UK: Prosecutors afraid to tackle honor killings for fear of unrest from Muslims
Note the use of the term “Asian communities,” reflecting the British media’s ongoing fear of identifying Muslims as Muslims. The same term “Asian” men was often used as a euphemism for Muslim men in describing the perpetrators in the Rotherham sex scandal, in which Muslim men violated some 1400 young girls.
It’s also reported that in the UK, only “three of 43 police forces prepared to tackle honour violence ‘for fear of causing unrest in Asian communities’” and that the Crown Prosecutors Office “is facing an unprecedented wave of criticism over its prosecutions in child sex abuse cases, rape inquiries and a string of failed prosecutions against journalists.”
It is no secret that Islamic supremacists have been implicated in widespread sex assaults on Western soil, ruining the lives of women and their families, and are also committing an exorbitant range of other crimes. Now British authorities are so cowed by the fear of violence from Muslims that they are reluctant to report even the identity of the perpetrators, let alone the crimes.
That same fear is to blame not only for the shocking coverup of Muslim rape gang activity in the UK, but for the Swedish rape crisis; the coverup of a second Muslim beheading in Britain; and the fact that German police were reportedly told to coverup sex assaults by Muslim migrants.
“Prosecutors are failing ‘honour’ crime victims, say Met whistleblower”, UK Guardian, November 8, 2016:
Prosecutors are failing to tackle “honour crimes” in British Asian communities for fear of causing unrest, a Scotland Yard whistleblower has said.
The Crown Prosecution Service (CPS) has “denied justice” to victims, Det Sgt Pal Singh told the Daily Telegraph. He said he has witnessed what he believes to be serious miscarriages of justice and felt it was in the “public interest” that he speak out.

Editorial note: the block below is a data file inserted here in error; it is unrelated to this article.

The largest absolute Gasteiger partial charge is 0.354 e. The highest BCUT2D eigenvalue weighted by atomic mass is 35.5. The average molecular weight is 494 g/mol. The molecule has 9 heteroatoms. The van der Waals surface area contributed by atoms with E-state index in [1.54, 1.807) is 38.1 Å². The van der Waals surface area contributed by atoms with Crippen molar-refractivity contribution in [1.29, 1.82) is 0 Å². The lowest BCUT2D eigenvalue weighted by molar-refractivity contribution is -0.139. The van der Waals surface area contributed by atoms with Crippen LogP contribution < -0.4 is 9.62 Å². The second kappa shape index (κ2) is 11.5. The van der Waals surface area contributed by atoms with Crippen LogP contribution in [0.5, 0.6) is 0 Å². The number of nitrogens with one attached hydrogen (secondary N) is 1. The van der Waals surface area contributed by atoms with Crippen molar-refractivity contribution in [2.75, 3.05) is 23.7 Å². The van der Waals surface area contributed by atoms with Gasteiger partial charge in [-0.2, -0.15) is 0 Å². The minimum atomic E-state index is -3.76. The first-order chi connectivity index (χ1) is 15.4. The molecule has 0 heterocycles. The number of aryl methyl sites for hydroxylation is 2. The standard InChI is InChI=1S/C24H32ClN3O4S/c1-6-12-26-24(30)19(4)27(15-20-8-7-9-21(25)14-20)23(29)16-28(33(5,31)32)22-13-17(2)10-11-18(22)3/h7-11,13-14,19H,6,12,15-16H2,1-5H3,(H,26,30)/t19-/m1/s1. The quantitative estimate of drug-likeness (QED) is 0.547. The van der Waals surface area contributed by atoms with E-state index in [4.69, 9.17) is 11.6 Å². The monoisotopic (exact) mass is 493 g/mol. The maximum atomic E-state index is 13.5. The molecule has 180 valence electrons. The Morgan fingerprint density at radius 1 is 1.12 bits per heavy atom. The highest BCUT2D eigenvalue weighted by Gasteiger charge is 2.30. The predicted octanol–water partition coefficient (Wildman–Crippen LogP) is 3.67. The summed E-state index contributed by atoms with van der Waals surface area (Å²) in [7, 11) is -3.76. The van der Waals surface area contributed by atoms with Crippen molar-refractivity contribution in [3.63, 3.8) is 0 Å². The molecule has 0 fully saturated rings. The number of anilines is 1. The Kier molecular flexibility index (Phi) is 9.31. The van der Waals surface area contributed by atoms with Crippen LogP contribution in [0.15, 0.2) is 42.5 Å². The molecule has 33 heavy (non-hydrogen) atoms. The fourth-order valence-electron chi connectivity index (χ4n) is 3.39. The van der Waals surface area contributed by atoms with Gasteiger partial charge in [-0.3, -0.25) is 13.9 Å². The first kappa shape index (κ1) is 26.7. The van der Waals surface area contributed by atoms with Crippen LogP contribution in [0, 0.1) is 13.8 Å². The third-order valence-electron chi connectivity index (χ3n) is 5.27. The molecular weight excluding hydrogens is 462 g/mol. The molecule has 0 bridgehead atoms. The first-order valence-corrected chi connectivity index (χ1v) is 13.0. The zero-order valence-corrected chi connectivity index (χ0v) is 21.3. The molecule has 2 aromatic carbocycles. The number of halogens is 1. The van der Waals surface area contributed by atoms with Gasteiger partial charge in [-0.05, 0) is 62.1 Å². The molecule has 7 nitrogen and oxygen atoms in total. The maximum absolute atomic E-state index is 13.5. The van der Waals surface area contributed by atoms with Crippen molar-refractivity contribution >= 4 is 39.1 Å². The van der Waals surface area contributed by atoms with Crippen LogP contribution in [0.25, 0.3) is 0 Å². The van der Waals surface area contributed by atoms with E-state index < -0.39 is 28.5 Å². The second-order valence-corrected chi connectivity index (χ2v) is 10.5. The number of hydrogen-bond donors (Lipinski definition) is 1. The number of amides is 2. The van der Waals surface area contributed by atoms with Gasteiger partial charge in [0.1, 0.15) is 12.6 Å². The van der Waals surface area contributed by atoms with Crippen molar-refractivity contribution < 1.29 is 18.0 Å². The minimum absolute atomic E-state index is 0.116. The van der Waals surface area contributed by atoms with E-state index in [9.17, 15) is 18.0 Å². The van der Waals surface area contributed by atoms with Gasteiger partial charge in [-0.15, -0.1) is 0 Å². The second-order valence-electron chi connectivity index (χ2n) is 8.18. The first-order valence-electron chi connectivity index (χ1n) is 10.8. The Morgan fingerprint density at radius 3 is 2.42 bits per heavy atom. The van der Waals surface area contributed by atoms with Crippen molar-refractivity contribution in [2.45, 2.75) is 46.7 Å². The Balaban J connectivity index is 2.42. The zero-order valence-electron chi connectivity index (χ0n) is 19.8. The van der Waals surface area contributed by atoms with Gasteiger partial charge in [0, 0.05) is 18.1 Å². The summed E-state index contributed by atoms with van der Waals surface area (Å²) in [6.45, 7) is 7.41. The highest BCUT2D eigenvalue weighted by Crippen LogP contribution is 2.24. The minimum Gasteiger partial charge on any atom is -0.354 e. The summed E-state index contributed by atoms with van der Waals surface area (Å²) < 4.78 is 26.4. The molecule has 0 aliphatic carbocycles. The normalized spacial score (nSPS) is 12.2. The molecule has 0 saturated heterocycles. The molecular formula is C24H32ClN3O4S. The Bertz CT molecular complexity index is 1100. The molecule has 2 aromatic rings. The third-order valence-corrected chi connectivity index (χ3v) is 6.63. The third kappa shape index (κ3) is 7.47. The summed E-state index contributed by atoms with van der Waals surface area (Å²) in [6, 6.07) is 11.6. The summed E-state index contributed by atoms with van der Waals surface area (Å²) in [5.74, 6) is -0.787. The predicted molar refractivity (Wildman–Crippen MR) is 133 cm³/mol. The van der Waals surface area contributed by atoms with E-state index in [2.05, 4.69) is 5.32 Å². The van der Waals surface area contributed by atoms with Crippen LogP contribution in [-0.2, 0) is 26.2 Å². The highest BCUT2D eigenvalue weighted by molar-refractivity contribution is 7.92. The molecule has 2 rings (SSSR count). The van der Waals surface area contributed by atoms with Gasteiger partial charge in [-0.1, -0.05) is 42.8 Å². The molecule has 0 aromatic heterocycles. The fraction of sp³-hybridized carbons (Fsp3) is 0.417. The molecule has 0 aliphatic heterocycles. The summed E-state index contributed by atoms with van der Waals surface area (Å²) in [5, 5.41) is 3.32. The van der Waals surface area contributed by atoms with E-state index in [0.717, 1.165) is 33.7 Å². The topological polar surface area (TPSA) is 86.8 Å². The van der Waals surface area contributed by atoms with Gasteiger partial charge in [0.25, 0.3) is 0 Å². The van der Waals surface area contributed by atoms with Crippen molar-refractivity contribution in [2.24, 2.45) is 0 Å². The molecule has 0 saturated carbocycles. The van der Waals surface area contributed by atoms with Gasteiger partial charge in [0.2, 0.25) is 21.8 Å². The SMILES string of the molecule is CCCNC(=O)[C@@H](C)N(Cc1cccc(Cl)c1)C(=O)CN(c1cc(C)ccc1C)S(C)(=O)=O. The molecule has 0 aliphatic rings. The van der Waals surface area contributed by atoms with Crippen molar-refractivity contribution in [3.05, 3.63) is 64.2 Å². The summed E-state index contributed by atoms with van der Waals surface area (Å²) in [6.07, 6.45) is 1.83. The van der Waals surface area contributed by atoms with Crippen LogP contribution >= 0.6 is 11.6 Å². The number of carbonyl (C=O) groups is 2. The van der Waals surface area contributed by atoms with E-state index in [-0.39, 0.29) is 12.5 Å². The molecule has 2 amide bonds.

The serving officer said: “There appears to be an apathy from the CPS when prosecuting cases where Asian women are victims of ‘honour’-based violence.
“A conviction could lead to unrest in the affected community but if they discontinue a case they know most victims won’t complain due to their vulnerability.”
He told the paper he was prompted to speak publicly after the CPS dropped a forced marriage charge in a case because it said it was unable to locate the victim.
But Det Sgt Singh said he had written to the CPS saying the 27-year-old victim from south London would attend court.
The CPS instead said it would continue with the charges of false imprisonment and common assault and wrote to Det Sgt Singh apologising for not consulting him before dropping the charge.
Figures published by the CPS in September showed there were no successful prosecutions under a specific forced marriage offence in 2015/16, after its introduction in 2014.
However, the report showed there were 53 prosecutions flagged as forced marriage in 2015/16, with six in 10 of those leading to convictions. One defendant was convicted of breaching a forced marriage protection order.
A CPS spokesman said: “These crimes are among the most complex referred to the CPS by police and, as recent statistics show, all agencies involved have major challenges to overcome.
“We recognise that it can be very difficult for victims to come forward, report these crimes and maintain their support during a prosecution, due to the nature of the offences.
“Victims will often be reluctant to criminalise their families, and can feel isolated. The CPS recognises that ‘honour’-based violence and forced marriage are fields in which we need to improve our understanding, response and support to victims…..